reframing the leader 'bitch'
Sheryl Sandberg talks about how female leaders, from toddlerhood to CEO must contend with the word bossy, aka, bitch.
Lemme 'splain. You know that woman you work with...the one who's always speaking up, asserting her take on things and assuming everyone will follow her lead? The one who's fast on the draw, self-assured, confident, maybe al little enigmatic, interrupts your train of thought, and persistently entreats you to adopt her point of view?
You know her all too well. She's the one that will do anything to forward her agenda and get ahead. She's a powerhouse. And you avoid her at all costs.
Yeah, you know, the bitch.
You might never be inclined to call her a leader, even though her traits are classically associated with (male?) leadership.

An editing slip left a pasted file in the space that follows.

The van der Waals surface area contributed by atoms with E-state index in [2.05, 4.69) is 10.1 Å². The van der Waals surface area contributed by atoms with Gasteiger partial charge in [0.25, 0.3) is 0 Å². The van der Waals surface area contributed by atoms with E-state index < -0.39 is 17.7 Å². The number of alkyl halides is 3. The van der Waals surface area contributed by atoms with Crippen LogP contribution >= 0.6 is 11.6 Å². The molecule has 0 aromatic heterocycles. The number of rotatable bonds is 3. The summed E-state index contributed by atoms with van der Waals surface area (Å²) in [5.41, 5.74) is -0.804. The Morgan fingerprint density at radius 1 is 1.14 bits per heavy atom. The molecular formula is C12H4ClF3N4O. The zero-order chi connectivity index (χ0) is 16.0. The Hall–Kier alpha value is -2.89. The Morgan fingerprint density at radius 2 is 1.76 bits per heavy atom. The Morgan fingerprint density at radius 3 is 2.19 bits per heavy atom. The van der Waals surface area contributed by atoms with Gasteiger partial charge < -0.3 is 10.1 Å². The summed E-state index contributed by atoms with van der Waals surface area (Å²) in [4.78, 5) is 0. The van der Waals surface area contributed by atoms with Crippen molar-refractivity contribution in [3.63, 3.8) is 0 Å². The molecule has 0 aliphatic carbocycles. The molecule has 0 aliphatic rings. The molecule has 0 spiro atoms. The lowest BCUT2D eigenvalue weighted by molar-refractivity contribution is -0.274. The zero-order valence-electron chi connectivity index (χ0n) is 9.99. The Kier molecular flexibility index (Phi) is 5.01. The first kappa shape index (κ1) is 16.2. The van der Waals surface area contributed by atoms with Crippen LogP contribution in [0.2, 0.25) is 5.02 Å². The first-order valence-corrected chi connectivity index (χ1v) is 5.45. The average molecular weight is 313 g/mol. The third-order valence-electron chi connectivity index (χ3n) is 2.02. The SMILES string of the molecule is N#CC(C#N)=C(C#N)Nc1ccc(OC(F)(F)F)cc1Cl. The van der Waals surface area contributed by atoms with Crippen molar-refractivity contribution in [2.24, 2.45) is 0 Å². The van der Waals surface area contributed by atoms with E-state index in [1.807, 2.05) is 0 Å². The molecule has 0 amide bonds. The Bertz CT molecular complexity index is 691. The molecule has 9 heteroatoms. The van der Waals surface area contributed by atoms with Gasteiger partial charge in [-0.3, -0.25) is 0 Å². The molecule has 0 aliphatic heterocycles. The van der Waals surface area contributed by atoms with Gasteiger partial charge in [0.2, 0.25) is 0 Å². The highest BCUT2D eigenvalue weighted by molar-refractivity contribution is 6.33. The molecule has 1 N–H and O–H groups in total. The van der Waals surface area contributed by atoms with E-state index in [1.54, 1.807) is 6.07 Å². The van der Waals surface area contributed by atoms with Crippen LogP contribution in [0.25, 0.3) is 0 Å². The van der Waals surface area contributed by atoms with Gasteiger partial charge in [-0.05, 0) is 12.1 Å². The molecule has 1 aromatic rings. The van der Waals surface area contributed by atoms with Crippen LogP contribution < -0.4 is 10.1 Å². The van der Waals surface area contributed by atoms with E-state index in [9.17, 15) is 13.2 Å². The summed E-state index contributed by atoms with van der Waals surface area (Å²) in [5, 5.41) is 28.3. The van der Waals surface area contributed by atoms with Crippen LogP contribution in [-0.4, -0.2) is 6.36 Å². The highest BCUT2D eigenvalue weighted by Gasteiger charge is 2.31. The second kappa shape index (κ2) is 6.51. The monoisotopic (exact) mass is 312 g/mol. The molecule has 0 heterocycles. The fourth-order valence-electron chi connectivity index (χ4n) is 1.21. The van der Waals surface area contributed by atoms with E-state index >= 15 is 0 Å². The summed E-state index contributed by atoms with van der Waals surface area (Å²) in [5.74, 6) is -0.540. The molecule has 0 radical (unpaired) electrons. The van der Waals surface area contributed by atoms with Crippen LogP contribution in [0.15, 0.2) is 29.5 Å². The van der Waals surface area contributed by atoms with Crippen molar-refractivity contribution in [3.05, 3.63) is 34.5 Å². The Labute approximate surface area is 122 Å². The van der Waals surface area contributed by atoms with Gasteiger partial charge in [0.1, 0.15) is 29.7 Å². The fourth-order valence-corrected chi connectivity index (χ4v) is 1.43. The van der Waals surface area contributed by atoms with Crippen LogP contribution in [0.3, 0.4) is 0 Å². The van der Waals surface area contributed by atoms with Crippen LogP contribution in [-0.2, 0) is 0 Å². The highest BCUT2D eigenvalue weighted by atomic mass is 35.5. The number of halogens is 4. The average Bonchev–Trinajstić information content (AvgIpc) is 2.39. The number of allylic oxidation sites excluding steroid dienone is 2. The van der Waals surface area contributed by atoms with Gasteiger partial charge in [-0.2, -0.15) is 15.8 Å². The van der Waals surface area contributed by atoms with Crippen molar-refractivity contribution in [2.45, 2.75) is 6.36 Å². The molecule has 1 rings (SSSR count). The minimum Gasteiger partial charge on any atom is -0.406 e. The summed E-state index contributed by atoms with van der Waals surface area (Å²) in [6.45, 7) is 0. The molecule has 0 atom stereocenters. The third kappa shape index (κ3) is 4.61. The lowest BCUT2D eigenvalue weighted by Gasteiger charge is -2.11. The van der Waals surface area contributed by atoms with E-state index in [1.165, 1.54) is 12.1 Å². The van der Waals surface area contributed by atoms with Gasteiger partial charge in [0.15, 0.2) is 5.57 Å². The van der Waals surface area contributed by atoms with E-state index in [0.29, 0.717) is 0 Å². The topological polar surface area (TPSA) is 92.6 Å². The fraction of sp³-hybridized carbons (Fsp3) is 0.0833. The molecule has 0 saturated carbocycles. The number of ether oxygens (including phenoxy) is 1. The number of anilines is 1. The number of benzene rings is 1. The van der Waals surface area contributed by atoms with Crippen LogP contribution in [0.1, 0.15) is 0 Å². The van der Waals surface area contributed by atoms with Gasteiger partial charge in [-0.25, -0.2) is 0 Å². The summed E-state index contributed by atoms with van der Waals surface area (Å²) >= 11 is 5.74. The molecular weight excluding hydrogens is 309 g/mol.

I invite you to see things in a different light.
You and I, my friend, like all of our sisters (and brothers), have drunk the Bias Kool-Aid. The Bias runs deep, informed by eons of cultural conditioning that tells us women should not, must not, ever be opinionated, contentious, demanding or self-serving, and should instead be accommodating, conciliatory and operate at all times for the greater good. In other words, shut up, overwork and overproduce, don't rock the boat or ever ask for anything in return.
This week, I want you to consider making friends with the Bitch. Yes, the leader. Ask her to lunch. Ask her what she wants and needs, and what she's passionate about. Ask her where she needs support. What you discover may just transform your relationship with power, and lead to an influential partnership in which you bring your innate strengths and work/life experiences to accomplish a common goal.
She's not a bitch. She's you on your best day.
And if we want the workplace to look more like us, we need both of you to see each other in another light.